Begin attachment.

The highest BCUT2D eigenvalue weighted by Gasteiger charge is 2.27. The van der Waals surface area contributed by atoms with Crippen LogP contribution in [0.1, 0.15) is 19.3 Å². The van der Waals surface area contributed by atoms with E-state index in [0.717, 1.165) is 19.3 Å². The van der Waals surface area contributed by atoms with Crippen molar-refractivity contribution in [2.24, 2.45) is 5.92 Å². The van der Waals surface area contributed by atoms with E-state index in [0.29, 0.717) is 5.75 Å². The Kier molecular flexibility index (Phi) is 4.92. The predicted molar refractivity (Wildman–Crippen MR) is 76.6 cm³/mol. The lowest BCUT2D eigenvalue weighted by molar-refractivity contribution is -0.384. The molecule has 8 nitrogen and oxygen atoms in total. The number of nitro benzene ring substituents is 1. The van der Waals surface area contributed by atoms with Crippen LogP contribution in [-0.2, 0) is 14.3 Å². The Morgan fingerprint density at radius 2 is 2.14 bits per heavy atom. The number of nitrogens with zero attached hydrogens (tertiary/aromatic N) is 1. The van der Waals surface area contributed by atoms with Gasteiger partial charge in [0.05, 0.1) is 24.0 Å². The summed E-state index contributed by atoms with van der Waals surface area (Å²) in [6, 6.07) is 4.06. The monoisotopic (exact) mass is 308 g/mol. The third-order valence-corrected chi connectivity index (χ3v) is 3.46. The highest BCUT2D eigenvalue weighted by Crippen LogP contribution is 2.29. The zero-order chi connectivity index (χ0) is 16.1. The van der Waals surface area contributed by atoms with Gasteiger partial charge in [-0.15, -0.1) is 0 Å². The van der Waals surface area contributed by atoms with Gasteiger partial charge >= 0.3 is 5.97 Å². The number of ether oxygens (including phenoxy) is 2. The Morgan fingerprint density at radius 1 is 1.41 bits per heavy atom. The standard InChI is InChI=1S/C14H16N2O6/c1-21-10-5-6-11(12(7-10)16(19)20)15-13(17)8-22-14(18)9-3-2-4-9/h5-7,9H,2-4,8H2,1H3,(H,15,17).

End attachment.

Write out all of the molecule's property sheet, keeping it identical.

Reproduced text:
The highest BCUT2D eigenvalue weighted by Gasteiger charge is 2.27. The van der Waals surface area contributed by atoms with Crippen LogP contribution in [0.1, 0.15) is 19.3 Å². The van der Waals surface area contributed by atoms with E-state index in [0.717, 1.165) is 19.3 Å². The van der Waals surface area contributed by atoms with Crippen molar-refractivity contribution in [2.24, 2.45) is 5.92 Å². The van der Waals surface area contributed by atoms with E-state index in [0.29, 0.717) is 5.75 Å². The Kier molecular flexibility index (Phi) is 4.92. The predicted molar refractivity (Wildman–Crippen MR) is 76.6 cm³/mol. The lowest BCUT2D eigenvalue weighted by molar-refractivity contribution is -0.384. The molecule has 8 nitrogen and oxygen atoms in total. The number of nitro benzene ring substituents is 1. The van der Waals surface area contributed by atoms with Crippen LogP contribution in [-0.2, 0) is 14.3 Å². The Morgan fingerprint density at radius 2 is 2.14 bits per heavy atom. The number of nitrogens with zero attached hydrogens (tertiary/aromatic N) is 1. The van der Waals surface area contributed by atoms with Gasteiger partial charge in [0.05, 0.1) is 24.0 Å². The summed E-state index contributed by atoms with van der Waals surface area (Å²) in [6, 6.07) is 4.06. The monoisotopic (exact) mass is 308 g/mol. The third-order valence-corrected chi connectivity index (χ3v) is 3.46. The highest BCUT2D eigenvalue weighted by Crippen LogP contribution is 2.29. The zero-order chi connectivity index (χ0) is 16.1. The van der Waals surface area contributed by atoms with Gasteiger partial charge in [-0.15, -0.1) is 0 Å². The van der Waals surface area contributed by atoms with Gasteiger partial charge >= 0.3 is 5.97 Å². The number of ether oxygens (including phenoxy) is 2. The Morgan fingerprint density at radius 1 is 1.41 bits per heavy atom. The standard InChI is InChI=1S/C14H16N2O6/c1-21-10-5-6-11(12(7-10)16(19)20)15-13(17)8-22-14(18)9-3-2-4-9/h5-7,9H,2-4,8H2,1H3,(H,15,17).